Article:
When you realize that everything is interconnected, you can't hold on to a concept of a single, solid, present-at-hand thing “over there” called Nature—a few photos of a very hot Botanic Garden and a few words by Timothy Morton

For a variety of reasons I've just got hold of Timothy Morton's book from 2007 called Ecology Without Nature and, on my day off today, I took it with me to read the introduction in the Cambridge University Botanic Garden. I really do think he's saying some very important things in it and, all things being equal, on Sunday I'll bring to the Cambridge Unitarian Church congregation a few preliminary thoughts about how we (I) might have used and misused the word Nature (and as it happens the word God ) in trying to explore the implications Spinoza's famous locution deus sive natura (God or Nature) — where the word sive is the or of equivalence). Regular attenders of the church and/or readers of this blog will know we use this phrase at the beginning of every morning service. I/We've found it useful because, as Frederick C. Beiser notes:

Spinoza’s famous phrase “deus sive natura” made it possible to both divinize nature and naturalize the divine. Following that dictum, a scientist, who professed the most radical naturalism, could still be religious; and a pastor, who confessed the deepest personal faith in God, could still be a naturalist ("After Hegel: German Philosophy, 1840-1900", Princeton University Press, pp. 4-7).

So, just to whet your appetite a little below are the two opening paragraphs from Timothy Morton's About page found on his blog and, below that, a quotation from his Ecology Without Nature.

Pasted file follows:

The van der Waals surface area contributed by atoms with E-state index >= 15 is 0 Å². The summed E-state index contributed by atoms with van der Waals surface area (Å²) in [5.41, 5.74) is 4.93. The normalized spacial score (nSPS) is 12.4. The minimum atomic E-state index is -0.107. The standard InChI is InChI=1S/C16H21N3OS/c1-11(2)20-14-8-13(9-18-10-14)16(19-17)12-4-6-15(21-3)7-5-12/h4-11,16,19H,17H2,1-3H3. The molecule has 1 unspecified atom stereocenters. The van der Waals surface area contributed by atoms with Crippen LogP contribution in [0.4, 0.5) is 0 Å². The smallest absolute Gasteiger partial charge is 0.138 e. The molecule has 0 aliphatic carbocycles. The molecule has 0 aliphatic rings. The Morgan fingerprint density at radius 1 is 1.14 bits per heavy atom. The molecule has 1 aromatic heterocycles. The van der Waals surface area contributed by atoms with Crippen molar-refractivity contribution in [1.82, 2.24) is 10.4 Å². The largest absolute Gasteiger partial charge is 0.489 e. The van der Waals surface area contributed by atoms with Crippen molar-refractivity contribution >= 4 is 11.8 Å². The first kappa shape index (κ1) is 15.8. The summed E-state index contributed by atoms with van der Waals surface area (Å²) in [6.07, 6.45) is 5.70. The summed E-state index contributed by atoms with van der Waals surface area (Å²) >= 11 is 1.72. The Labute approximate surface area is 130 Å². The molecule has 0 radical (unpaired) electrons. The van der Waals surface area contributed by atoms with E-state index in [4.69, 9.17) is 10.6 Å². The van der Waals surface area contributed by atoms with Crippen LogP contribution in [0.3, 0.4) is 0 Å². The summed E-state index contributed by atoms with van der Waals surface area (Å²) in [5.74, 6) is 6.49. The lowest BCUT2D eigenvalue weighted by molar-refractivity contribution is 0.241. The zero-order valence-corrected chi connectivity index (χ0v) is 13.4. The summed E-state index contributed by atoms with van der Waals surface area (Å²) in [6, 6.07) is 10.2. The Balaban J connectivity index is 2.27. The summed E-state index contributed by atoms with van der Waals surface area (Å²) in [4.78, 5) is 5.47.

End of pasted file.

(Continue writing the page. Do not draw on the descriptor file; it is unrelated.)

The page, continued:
One of the things that modern society has damaged has been thinking. Unfortunately, one of the damaged ideas is that of Nature itself. How do we transition from seeing what we call “Nature” as an object “over there”? And how do we avoid “new and improved” versions that end up doing much the same thing (embeddedness, flow and so on), just in a “cooler,” more sophisticated way?
      When you realize that everything is interconnected, you can't hold on to a concept of a single, solid, present-at-hand thing “over there”called Nature.

And from Ecology Without Nature (Harvard University Press, 2007, pp. 4-5):

Ecological writing keeps insisting that we are “embedded” in nature. Nature is a surrounding medium that sustains our being. Due to the properties of the rhetoric that evokes the idea of a surrounding medium, ecological writing can never properly establish that this is nature and thus provide a compelling and consistent aesthetic basis for the new worldview that is meant to change society. It is a small operation, like tipping over a domino. . . . Putting something called Nature on a pedestal and admiring it from afar does for the environment what patriarchy does for the figure of Woman. It is a paradoxical act of sadistic admiration.

All the photos were taken today in the very hot Botanic Garden using my Fuji X100F
Just click on a photo to enlarge it